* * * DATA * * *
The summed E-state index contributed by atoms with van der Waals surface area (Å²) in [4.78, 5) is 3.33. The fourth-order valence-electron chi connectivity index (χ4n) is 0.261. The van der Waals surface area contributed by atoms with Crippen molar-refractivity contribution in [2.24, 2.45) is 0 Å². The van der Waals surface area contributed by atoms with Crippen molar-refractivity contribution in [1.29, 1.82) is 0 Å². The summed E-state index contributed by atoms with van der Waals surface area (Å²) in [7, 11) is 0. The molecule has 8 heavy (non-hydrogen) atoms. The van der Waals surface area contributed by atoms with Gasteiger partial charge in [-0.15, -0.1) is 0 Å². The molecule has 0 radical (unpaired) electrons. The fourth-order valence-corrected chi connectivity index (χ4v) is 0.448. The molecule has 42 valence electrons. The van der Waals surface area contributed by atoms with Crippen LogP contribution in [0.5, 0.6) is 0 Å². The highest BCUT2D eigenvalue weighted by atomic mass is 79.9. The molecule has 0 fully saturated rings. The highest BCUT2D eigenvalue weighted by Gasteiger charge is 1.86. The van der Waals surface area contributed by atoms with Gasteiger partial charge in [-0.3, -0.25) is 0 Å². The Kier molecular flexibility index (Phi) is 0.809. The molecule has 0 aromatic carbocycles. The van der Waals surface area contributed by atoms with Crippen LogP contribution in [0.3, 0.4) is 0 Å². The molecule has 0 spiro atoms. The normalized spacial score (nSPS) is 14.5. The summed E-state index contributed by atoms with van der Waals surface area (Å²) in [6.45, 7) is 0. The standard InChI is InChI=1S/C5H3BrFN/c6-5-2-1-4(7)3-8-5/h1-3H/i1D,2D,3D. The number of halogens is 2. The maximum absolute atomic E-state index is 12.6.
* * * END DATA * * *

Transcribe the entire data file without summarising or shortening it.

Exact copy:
The summed E-state index contributed by atoms with van der Waals surface area (Å²) in [4.78, 5) is 3.33. The fourth-order valence-electron chi connectivity index (χ4n) is 0.261. The van der Waals surface area contributed by atoms with Crippen molar-refractivity contribution in [2.24, 2.45) is 0 Å². The van der Waals surface area contributed by atoms with Crippen molar-refractivity contribution in [1.29, 1.82) is 0 Å². The summed E-state index contributed by atoms with van der Waals surface area (Å²) in [7, 11) is 0. The molecule has 8 heavy (non-hydrogen) atoms. The van der Waals surface area contributed by atoms with Gasteiger partial charge in [-0.15, -0.1) is 0 Å². The molecule has 0 radical (unpaired) electrons. The fourth-order valence-corrected chi connectivity index (χ4v) is 0.448. The molecule has 42 valence electrons. The van der Waals surface area contributed by atoms with Crippen LogP contribution in [0.5, 0.6) is 0 Å². The highest BCUT2D eigenvalue weighted by atomic mass is 79.9. The molecule has 0 fully saturated rings. The highest BCUT2D eigenvalue weighted by Gasteiger charge is 1.86. The van der Waals surface area contributed by atoms with Gasteiger partial charge in [-0.3, -0.25) is 0 Å². The Kier molecular flexibility index (Phi) is 0.809. The molecule has 0 aromatic carbocycles. The van der Waals surface area contributed by atoms with Crippen LogP contribution in [0.3, 0.4) is 0 Å². The molecule has 0 spiro atoms. The normalized spacial score (nSPS) is 14.5. The summed E-state index contributed by atoms with van der Waals surface area (Å²) in [6.45, 7) is 0. The standard InChI is InChI=1S/C5H3BrFN/c6-5-2-1-4(7)3-8-5/h1-3H/i1D,2D,3D. The number of halogens is 2. The maximum absolute atomic E-state index is 12.6.